Step 8. Taking your fabric, cover the top and sides of the cover, anchoring it with staples. As you are stapling it to each side, pull the cloth in order to make a tight fit.

Step 9. Using thread, sew the two sides of cloth together if you need them to overlap. Again, this step may be optional.

Step 10. Attach two screen door handles on the top to assist you in lifting/moving the frame (optional)

Your "pest cover" is now ready for active duty, acting as a shield to protect your plants from bugs, birds, etc. Good luck!

After you try it, show it off to other members in the
gardener's gallery.
Post your photos

posted in: raised bed, Pest control, green

Comments (7)

hawkechik writes: I believe what they are referring to is more commonly known as "tulle" - it will usually be found in the bridal/prom section of a fabric store. Be aware though, that it is not UV stable and will probably only last a season. I've used something similar to keep Squash Vine Borers out of my squash where it worked quite well, but for that purpose you have to make sure that you go out every morning or so and hand pollinate if you want any produce.
Posted: 2:01 pm on July 20th
ChristineAnn0206 writes: I've also read about people using window/door screen fabric which you should be able to find at a building store. Same idea as mosquito netting and might wear better, I don't know.
Posted: 7:23 pm on June 29th
ChristineAnn0206 writes: I made something similar to this using mosquito netting that I ordered online. It worked very well and I've had no cabbage worms on cabbage or broccoli. It's easier to water through than row cover cloth and can be left on all season. It would not work with plants that need pollinators.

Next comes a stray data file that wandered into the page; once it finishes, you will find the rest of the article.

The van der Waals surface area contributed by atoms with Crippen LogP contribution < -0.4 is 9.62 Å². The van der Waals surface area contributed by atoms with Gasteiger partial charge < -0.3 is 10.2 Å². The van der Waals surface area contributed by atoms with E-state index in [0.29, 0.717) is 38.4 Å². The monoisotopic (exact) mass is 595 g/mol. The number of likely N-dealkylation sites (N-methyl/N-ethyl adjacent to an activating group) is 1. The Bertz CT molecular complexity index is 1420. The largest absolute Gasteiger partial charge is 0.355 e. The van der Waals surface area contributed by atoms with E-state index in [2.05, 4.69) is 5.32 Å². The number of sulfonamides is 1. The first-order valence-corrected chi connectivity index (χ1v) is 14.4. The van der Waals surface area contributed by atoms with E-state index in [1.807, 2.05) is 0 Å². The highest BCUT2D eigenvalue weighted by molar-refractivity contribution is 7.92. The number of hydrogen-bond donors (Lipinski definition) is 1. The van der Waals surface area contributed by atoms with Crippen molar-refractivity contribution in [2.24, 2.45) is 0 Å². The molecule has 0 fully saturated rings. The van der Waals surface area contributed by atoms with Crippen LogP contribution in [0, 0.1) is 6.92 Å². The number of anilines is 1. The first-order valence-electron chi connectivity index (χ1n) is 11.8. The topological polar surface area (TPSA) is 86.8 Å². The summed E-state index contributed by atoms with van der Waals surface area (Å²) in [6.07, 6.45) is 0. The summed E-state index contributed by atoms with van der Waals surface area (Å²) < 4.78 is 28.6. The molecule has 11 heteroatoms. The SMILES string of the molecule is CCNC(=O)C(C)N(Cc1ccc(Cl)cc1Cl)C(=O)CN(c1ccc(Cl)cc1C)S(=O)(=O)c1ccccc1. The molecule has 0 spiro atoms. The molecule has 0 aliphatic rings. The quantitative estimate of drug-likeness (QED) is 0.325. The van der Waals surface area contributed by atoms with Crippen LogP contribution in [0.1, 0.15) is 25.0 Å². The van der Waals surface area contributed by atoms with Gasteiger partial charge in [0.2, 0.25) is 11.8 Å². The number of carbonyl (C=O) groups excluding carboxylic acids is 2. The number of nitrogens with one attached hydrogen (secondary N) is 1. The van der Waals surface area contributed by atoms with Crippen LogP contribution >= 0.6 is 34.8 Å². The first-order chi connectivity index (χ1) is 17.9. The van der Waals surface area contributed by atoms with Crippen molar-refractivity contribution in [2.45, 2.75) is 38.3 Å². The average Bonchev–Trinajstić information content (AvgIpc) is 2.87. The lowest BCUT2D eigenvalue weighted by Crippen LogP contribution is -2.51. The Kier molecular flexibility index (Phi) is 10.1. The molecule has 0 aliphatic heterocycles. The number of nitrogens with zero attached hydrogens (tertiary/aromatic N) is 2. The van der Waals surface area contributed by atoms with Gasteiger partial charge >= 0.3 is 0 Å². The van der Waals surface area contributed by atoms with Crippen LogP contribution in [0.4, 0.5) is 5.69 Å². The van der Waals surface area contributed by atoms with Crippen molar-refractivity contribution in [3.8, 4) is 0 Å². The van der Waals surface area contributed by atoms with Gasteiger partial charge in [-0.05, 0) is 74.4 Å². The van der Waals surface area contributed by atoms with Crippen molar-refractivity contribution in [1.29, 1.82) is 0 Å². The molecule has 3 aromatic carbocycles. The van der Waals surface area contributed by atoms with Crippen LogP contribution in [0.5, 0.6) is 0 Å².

Posted: 7:20 pm on June 29th
BETHESDABECK writes: I'm not quite sure what you consider 'white lace screen fabric' - I've checked at 4 large online fabric stores, and they either want to sell me lace (um, no, thanks), or something with holes large enough for grasshoppers and crickets to go through in tandem. Are you talking about mosquito netting, perhaps?
I'd love to try this, but really need a little more clarification as to the screen fabric. How long did yours last you? Our garden is on a hilltop where the wind rarely lays, and can't keep plastic hoop houses in one piece for a full season. Advice would be appreciated.
Posted: 1:01 pm on June 29th
Sam_CO writes: So do you pollinate the plants by hand that aren't self pollinating?

It's more expensive, but I'm trying the metal screen with 1/2 inc squares like you use on a rabbit hutch. Squirrels can't chew through it. The holes are too small for most butterflies but big enough for bees.

And yes, I've had to give up on pole beans and peas :-)

Posted: 7:46 am on April 13th
barkway writes: How did you keep the evil squirrels and other critters with teeth from chewing through your fabric screening? I'm going to try making these with wire hardware cloth. The squirrels here eat everything before we can harvest, and can chew through the best plastic/fiber screening!
Posted: 10:06 am on April 27th
NewsMom writes: You, sir, are a genius. I know this, because I had this idea, and couldn't quite figure out how to make it (if only my high school had let me take shop...) Thank you!
Posted: 3:54 pm on April 27th